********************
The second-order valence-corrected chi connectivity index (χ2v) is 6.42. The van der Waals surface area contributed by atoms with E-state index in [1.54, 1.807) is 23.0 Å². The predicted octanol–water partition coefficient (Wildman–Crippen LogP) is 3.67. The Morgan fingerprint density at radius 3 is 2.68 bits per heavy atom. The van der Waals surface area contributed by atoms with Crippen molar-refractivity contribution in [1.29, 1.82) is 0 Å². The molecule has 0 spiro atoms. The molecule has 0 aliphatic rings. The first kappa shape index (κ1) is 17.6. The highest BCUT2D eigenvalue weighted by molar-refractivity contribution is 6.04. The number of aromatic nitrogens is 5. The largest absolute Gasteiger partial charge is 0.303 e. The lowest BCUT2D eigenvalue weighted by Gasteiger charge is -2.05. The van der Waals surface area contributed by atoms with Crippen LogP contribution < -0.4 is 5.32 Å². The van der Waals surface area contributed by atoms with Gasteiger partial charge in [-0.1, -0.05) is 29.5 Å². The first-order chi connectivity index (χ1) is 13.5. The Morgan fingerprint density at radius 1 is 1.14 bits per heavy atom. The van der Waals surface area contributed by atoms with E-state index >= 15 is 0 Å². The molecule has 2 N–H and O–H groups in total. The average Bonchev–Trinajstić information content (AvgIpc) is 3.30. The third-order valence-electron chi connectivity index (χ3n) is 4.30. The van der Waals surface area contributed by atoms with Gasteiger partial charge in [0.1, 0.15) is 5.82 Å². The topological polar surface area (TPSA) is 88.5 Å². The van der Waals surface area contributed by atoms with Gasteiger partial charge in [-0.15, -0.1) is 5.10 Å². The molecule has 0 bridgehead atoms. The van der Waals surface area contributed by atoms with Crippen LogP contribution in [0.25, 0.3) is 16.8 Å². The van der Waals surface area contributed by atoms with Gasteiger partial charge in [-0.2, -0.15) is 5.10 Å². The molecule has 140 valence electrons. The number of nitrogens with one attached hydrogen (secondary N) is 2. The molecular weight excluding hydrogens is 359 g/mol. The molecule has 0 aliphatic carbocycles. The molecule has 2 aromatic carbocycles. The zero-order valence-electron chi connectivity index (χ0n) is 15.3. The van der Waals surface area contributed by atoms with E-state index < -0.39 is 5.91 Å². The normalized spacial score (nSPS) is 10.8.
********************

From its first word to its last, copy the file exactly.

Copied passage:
The second-order valence-corrected chi connectivity index (χ2v) is 6.42. The van der Waals surface area contributed by atoms with E-state index in [1.54, 1.807) is 23.0 Å². The predicted octanol–water partition coefficient (Wildman–Crippen LogP) is 3.67. The Morgan fingerprint density at radius 3 is 2.68 bits per heavy atom. The van der Waals surface area contributed by atoms with Crippen molar-refractivity contribution in [1.29, 1.82) is 0 Å². The molecule has 0 spiro atoms. The molecule has 0 aliphatic rings. The first kappa shape index (κ1) is 17.6. The highest BCUT2D eigenvalue weighted by molar-refractivity contribution is 6.04. The number of aromatic nitrogens is 5. The largest absolute Gasteiger partial charge is 0.303 e. The lowest BCUT2D eigenvalue weighted by Gasteiger charge is -2.05. The van der Waals surface area contributed by atoms with Crippen LogP contribution < -0.4 is 5.32 Å². The van der Waals surface area contributed by atoms with Gasteiger partial charge in [-0.1, -0.05) is 29.5 Å². The first-order chi connectivity index (χ1) is 13.5. The Morgan fingerprint density at radius 1 is 1.14 bits per heavy atom. The van der Waals surface area contributed by atoms with E-state index >= 15 is 0 Å². The molecule has 2 N–H and O–H groups in total. The average Bonchev–Trinajstić information content (AvgIpc) is 3.30. The third-order valence-electron chi connectivity index (χ3n) is 4.30. The van der Waals surface area contributed by atoms with Gasteiger partial charge in [0.1, 0.15) is 5.82 Å². The topological polar surface area (TPSA) is 88.5 Å². The van der Waals surface area contributed by atoms with Gasteiger partial charge in [-0.15, -0.1) is 5.10 Å². The molecule has 0 bridgehead atoms. The van der Waals surface area contributed by atoms with Crippen LogP contribution in [0.25, 0.3) is 16.8 Å². The van der Waals surface area contributed by atoms with Gasteiger partial charge in [-0.2, -0.15) is 5.10 Å². The molecule has 140 valence electrons. The number of nitrogens with one attached hydrogen (secondary N) is 2. The molecular weight excluding hydrogens is 359 g/mol. The molecule has 0 aliphatic carbocycles. The molecule has 2 aromatic carbocycles. The zero-order valence-electron chi connectivity index (χ0n) is 15.3. The van der Waals surface area contributed by atoms with E-state index < -0.39 is 5.91 Å². The normalized spacial score (nSPS) is 10.8.